Thus the back story to this weekend.

The gondola, and how it got done, would prove hugely emblematic.

Cho had to be in Europe the first week of December for meetings, one of which revolved around his role in international aviation.

By then, POCOG had been told by officials of the gondola maker, a company called Doppelmayr, that the Jeongseon project was unsafe. No way it would be ready by Jan. 20. But that assertion didn’t elaborate.

On Dec. 6, a Sunday, Cho met in the lounge of a private aviation terminal near Vienna with Michael Doppelmayr, the company’s chief executive officer.

Doppelmayr told Cho that the firm’s No. 1 priority was safety. He said it had had 130 ongoing projects around the world.

For his part, Cho said, I have 150 aircraft that fly to more than 100 cities around the world, and Korean Air has the lowest insurance rates in the business.

That did it. At that instant, the two men recognized they were equals — sophisticated international businessmen.

The issue, as it would turn out, was that some of the pillars in the middle station planted on the Jeongseon run were misaligned. Without that alignment, the gondola wires and, obviously, any cable cars wouldn’t work right.

Cho told Doppelmayr the project had to get done.

For his part, Doppelmayr promptly sent a team of senior engineers to Korea. It was one thing to look at photos. It was quite another to be there, on scene.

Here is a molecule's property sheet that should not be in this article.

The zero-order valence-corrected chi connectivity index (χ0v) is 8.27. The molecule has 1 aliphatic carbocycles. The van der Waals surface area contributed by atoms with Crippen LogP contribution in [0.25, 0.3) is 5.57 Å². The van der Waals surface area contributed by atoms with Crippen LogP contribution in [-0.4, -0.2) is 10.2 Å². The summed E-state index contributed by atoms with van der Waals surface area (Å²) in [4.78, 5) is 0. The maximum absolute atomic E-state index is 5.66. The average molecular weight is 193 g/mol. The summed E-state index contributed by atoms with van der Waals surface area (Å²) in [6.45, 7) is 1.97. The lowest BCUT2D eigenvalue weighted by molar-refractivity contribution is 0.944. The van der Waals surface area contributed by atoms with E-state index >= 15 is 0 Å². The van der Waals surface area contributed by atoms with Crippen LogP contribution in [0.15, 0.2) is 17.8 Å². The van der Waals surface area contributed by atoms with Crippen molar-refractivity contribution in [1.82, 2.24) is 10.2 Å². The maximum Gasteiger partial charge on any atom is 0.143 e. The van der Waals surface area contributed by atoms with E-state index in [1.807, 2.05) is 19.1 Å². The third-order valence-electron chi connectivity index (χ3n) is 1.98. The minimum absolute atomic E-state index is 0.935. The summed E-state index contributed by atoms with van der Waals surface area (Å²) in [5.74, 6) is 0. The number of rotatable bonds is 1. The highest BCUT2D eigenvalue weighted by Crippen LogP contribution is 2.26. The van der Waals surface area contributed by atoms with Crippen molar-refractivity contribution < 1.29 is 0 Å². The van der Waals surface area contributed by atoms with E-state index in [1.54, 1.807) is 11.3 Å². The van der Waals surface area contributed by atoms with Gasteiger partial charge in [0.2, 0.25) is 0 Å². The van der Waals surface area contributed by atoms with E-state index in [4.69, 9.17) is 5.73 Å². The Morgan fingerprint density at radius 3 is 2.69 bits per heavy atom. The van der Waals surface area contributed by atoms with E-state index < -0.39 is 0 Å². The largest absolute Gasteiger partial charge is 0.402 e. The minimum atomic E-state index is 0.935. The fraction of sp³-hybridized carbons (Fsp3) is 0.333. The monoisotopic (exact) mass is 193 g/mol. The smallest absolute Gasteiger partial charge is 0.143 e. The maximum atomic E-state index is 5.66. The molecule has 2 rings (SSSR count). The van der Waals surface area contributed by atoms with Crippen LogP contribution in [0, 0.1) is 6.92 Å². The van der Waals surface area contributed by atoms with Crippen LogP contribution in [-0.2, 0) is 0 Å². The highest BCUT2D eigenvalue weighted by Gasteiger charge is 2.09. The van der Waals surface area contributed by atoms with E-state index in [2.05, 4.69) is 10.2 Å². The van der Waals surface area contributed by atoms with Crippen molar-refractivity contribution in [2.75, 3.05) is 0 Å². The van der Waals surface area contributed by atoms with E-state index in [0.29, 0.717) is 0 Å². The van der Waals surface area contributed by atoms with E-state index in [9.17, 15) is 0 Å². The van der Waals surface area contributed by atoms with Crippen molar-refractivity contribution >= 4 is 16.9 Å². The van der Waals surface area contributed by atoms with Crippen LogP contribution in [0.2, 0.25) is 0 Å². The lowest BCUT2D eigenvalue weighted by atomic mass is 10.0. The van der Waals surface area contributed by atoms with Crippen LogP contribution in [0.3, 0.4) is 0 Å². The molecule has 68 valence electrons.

After that, things swung into action. Crews worked 20-hour days, seven days a week. Christmas and New Year’s holidays? Not a chance. Work.

Meantime, on Dec. 24, Cho attended a POCOG executive board meeting. Hoarse, he could barely scratch out a few introductory remarks.

The important thing was that he was there. If everyone on the hill was working around the clock, he — despite the fact that he actually went to the hospital later that evening, where he was treated with antibiotics and released — was keeping a killer schedule, too. He wasn’t asking anyone to do what he wouldn’t do himself.

It got noticed.

On Christmas, everyone working on the hill enjoyed a traditional Korean barbecue. Cho paid for it himself — that is, himself, not from organizing committee funds.

Intriguingly, the weather in Korea — like in a lot of places now — had been unusually warm. The week before Christmas, as if by some magical confluence of karma, it turned cold, exactly when the Koreans needed it. Now they could make, and store, snow.